Inter-American Development Bank President Luis Alberto Moreno laid down a set of challenges for a new initiative to help low-income people in Latin America and the Caribbean gain more economic opportunities and improve their living standards.
At the end of a two-day conference held at IDB headquarters, Moreno said Tuesday that over the next five years the Building Opportunity for the Majority initiative will support innovative efforts with public and private sector partners to halve the number of unregistered and undocumented people in the region, treble the volume of microcredit and lower the costs of remittances.
As part of the new plan, the IDB will establish a $1 billion loan fund for small and medium-size businesses, increase its lending for job training by 50 percent to $2 billion for the five-year period and double the financing for basic infrastructure projects benefiting low-income communities to $1 billion a year by 2011.
“These goals are ambitious but very much within our reach”, Moreno said in his closing speech. “Development should not be subject to rigid formulas and limited to traditional relationships. The work of development needs to be charged with new ideas and revitalized by creativity and innovation. At the IDB, this means that our way of thinking and acting must change.”
The IDB, the leading source of multilateral financing for Latin America and the Caribbean, can lend $8 billion a year. Moreno said the new initiative would complement the institution’s traditional work, which emphasizes social sectors such as education, health and violence prevention, as well as state modernization.
Building Opportunity for the Majority will target some of the key issues pointed out by two of the seminar’s keynote speakers, President Bill Clinton and Hernando de Soto, as obstacles to poor people’s access to the middle class: identity registration, bureaucratic barriers to entrepreneurship and recognition of property rights.
“As President Clinton said, the poor are intelligent and hard working but they are encumbered by systems they cannot overcome. It is our job to deepen our focus on microeconomic issues and institutional structures that currently inhibit opportunity for the majority,” Moreno said.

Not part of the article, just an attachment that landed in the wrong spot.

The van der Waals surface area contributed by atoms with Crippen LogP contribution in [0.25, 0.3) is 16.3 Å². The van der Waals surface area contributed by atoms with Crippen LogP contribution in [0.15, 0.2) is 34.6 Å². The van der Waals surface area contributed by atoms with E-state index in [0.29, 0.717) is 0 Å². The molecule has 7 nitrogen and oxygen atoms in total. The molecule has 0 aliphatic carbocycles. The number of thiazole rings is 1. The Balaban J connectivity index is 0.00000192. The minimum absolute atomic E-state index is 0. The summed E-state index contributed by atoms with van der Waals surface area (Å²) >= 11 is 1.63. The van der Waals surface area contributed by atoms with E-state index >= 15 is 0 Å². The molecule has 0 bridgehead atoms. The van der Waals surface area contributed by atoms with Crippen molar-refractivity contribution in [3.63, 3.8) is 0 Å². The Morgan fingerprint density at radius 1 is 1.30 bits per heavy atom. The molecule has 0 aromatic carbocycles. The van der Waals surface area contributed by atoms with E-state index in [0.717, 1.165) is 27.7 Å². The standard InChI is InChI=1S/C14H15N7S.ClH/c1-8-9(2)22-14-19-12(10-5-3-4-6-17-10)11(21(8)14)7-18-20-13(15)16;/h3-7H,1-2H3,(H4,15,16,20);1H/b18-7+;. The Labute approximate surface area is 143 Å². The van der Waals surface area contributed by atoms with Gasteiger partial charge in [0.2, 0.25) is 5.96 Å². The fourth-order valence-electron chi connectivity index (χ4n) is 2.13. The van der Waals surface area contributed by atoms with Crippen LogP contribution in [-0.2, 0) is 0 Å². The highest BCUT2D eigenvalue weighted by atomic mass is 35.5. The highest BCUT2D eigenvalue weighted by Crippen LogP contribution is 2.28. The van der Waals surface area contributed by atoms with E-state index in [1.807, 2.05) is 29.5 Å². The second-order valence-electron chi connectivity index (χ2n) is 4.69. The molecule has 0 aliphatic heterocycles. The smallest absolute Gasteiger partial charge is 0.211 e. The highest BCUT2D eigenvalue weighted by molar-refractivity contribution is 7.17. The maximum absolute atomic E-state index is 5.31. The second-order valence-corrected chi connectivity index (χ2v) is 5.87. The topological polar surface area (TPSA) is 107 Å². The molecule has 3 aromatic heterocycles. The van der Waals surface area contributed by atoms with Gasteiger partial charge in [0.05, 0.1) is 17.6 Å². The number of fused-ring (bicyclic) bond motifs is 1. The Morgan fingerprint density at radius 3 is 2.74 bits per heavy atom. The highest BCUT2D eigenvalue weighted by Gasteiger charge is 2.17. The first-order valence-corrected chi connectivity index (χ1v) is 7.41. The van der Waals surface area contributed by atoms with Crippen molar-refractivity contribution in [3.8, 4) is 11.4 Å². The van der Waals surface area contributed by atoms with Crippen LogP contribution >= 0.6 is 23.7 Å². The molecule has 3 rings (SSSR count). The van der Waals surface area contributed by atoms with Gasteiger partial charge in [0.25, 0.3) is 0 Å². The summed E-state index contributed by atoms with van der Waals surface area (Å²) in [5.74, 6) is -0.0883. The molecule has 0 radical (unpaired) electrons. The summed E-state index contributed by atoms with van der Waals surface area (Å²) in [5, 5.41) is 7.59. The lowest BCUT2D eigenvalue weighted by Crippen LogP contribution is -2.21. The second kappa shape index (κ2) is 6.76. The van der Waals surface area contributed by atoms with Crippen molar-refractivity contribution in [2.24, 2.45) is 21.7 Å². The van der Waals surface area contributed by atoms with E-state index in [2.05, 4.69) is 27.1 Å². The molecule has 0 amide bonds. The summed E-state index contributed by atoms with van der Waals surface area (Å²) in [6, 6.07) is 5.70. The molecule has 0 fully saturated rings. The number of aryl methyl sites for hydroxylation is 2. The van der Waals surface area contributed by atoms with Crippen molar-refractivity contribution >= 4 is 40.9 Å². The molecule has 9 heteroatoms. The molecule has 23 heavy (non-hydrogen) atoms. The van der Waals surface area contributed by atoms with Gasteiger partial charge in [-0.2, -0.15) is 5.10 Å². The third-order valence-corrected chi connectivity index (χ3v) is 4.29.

To underpin its new initiative, the IDB conducted research on six key areas for action: unregistered births and undocumented citizens, housing, financial services, basic infrastructure, job training and employment creation, and access to modern technologies.
The research set the foundations for a new statistical information tool, Mapping the Majority, which measures access to essential goods and services by income level in Latin American and Caribbean countries, providing baselines for the initiative’s goals.
The IDB also entered partnerships with two leading development think tanks, De Soto’s Instituto Libertad y Democracia (ILD) in Lima, Peru and the Washington, D.C.-based World Resources Institute (WRI).
ILD, hailed for its work on promoting property rights for the poor, conducted a survey of businesses, dwellings and rural properties in the informal or “extralegal” sector of 12 Latin American countries, finding that these assets are worth an estimated $1.2 trillion.
WRI, which is internationally renown for its investigation of the global environment and emerging markets of low-income consumers, calculated that the “market of the majority” in Latin America and the Caribbean includes some 360 million people, or 70 percent of the population. This group’s annual income totals $510 billion, measured by purchasing power parity.
While low-income people own assets and consume goods and services, existing laws and rules prevent them from taking full advantage of their economic potential. This population is burdened by a “poverty penalty” in the form of higher cost and lower quality goods and services.
To address such problems, the IDB will create an Innovation and Opportunity Network to seek partnerships with government agencies, private sector companies, universities, foundations and other civil society organizations in Latin America and the Caribbean to research new ideas and sponsor pilot projects in each of the six key areas.
“We are establishing this network because we recognize that we cannot do it alone and that we don’t have all the answers,” Moreno said.
Lessons learned through pilot projects, which may range from $5 million to $15 million, will be used to launch expanded programs. The IDB expects to gradually increase the number of such projects to around 100 a year.